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UNITED STATES v. VENIE

April 19, 1988

UNITED STATES OF AMERICA, Plaintiff,
v.
ARTHUR G. VENIE, d/b/a CONVENIENCE INCOME TAX SERVICE, Defendant


R. Dixon Herman, United States District Judge.


The opinion of the court was delivered by: HERMAN

R. DIXON HERMAN, UNITED STATES DISTRICT JUDGE.

 Procedural Background

 On March 25, 1988, the plaintiff, United States of America ("government"), filed the present action against the defendant, Arthur G. Venie, d/b/a Convenience Income Tax Service ("Venie"), requesting that this Court enter preliminary and permanent injunctions to enjoin Venie from acting as an income tax return preparer. The government also filed a motion for a temporary restraining order. A hearing on the motion for a temporary restraining order was held March 29, 1988. After hearing the testimony of James Carmody (group manager of the Examination Division of the Internal Revenue Service ("IRS"), Harrisburg, PA), Stephan Butler (tax auditor, IRS, Harrisburg, PA), and Venie, the court issued a temporary restraining order which enjoined Venie from preparing any federal income tax return or portion thereof and from employing any persons to prepare returns at his direction or under his control. In addition, the court scheduled a hearing on the government's request for preliminary injunctive relief for April 6, 1988, in order to provide Venie with the opportunity to retain counsel and to present evidence.

 At the hearing conducted April 6, 1988, the government offered the testimony of several taxpayers whose tax returns had been prepared by Venie for the tax years 1984-86, and the testimony of Clyde Cooper, a special agent of the Internal Revenue Service who, in an undercover capacity, employed Venie to prepare his 1986 federal income tax return. The government also offered into evidence the affidavits of various other taxpayers whose tax returns had been prepared by Venie.

 Proceeding pro se, Venie also testified at the hearing. He offered into evidence three newspaper articles, *fn1" eleven "Reports of Individual Income Tax Examination Changes" issued by the IRS to various taxpayers whose tax returns Venie had prepared, and correspondence to Venie from the District Counsel of the IRS dated January 4, 1988.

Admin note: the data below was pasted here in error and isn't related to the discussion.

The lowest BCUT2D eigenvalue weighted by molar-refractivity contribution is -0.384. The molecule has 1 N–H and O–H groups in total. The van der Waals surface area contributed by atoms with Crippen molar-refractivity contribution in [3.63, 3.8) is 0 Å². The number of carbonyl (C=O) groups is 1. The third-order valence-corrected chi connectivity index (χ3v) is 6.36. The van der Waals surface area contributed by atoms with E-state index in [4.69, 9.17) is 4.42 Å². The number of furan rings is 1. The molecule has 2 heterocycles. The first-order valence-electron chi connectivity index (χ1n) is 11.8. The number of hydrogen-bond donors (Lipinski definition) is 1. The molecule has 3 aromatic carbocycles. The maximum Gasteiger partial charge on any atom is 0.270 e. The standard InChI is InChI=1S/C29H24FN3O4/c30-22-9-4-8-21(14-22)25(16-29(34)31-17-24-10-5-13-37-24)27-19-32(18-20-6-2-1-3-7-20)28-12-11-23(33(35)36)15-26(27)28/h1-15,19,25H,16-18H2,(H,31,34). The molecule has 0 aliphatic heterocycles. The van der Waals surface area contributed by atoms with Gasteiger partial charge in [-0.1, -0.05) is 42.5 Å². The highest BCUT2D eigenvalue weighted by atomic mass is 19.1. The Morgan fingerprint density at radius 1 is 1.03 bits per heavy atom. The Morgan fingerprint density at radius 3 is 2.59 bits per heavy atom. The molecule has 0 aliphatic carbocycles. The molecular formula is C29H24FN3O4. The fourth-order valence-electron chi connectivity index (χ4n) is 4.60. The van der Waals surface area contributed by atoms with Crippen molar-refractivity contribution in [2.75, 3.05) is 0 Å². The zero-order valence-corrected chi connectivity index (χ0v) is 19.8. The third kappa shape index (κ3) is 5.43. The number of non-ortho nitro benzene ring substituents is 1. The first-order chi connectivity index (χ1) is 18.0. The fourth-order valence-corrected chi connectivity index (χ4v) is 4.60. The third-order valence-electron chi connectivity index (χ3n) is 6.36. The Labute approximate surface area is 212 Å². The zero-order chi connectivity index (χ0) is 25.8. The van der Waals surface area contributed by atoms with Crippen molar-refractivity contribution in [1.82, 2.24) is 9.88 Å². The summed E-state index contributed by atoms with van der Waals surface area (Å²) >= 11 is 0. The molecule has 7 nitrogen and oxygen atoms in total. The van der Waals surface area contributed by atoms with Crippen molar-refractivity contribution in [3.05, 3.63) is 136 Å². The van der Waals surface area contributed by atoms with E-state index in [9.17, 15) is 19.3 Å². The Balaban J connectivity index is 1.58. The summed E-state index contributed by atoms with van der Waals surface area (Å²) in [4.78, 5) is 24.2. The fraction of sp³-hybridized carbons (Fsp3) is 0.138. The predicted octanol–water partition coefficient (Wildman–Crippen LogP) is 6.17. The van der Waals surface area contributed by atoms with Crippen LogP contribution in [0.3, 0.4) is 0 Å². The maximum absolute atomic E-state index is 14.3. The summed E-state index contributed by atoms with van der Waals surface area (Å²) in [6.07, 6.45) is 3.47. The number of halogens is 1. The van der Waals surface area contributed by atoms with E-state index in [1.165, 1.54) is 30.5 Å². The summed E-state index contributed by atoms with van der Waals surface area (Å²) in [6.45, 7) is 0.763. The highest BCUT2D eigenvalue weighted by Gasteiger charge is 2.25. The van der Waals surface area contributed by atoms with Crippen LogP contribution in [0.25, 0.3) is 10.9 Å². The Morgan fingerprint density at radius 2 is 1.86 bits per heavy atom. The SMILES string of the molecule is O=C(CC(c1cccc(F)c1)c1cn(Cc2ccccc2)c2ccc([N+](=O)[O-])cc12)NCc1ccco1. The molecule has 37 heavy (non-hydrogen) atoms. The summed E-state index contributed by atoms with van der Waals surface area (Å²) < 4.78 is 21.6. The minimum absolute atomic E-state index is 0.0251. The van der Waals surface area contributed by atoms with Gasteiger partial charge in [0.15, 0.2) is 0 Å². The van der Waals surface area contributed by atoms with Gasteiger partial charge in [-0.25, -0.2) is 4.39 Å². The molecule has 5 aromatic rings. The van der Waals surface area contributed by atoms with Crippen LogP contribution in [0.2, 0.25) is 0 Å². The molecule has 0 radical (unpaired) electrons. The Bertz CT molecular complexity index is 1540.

Factual Background

 Upon finding a deficiency in a tax return prepared by Venie, the IRS meets with the taxpayer. Some taxpayers pay their deficiency immediately (the records indicate that $ 150,000 in deficiencies has been paid); other taxpayers agree to pay the deficiency periodically (currently, the IRS has agreements for payment in the amount of $ 900,000). The IRS has been unsuccessful in contacting 150 taxpayers who owe taxes for deficiencies.

 The IRS estimates the gross value of the understatement for those returns prepared by Venie for the tax years 1984-86 to be $ 1,000,000 per year. The IRS also estimates that approximately one of ten families in the Greater Harrisburg Area has been affected by this case. Most of these families are low-income families.

 In order to successfully complete this project, the IRS has had to borrow tax auditors from other districts, employ additional clerical personnel, and utilize the Philadelphia Service Center. *fn3"

 Discussion

 District courts are statutorily authorized to issue injunctions at the request of the United States for the enforcement of the internal revenue laws. Section 7402 of Title 26, U.S.C., provides the following:

 
The district courts of the United States at the instance of the United States shall have such jurisdiction to make and issue in civil actions . . . orders of injunction . . . to render such judgments and decrees as may be necessary or appropriate for the enforcement of the internal revenue laws. The remedies hereby provided are in addition to and not exclusive of any and all other remedies of the United States in such courts or otherwise to enforce such laws.

 26 U.S.C. ยง 7402(a). In addition to this general grant of authority to issue injunctions, district courts are specifically authorized to enjoin income tax preparers from engaging in certain prohibited conduct. Section 7407 provides that:

 
. . . a civil action in the name of the United States to enjoin any person who is an income tax return preparer from further engaging in any conduct described in subsection (b) or from further acting as an income tax return preparer may be commenced at the request of the Secretary. Any action under this section shall be brought in the District Court of the United States for the district in which the income tax preparer resides or has his principal place of business or in which the taxpayer with respect to whose income tax return the action is brought resides. . . .
 
(b) Adjudication and decrees - In any action under subsection (a), if the court finds -
 
(1) that an income tax preparer has -
 
(A) engaged in any conduct subject to penalty under section 6694 or 6695, or subject to any criminal penalty provided by this title,
 
(B) misrepresented his eligibility to practice before the Internal Revenue Service, or otherwise misrepresented his experience or education as an income tax return preparer,
 
(C) guaranteed the payment of any tax refund or the allowance of any tax credit, or
 
(D) engaged in any other fraudulent or deceptive conduct which substantially interferes with the proper administration of ...

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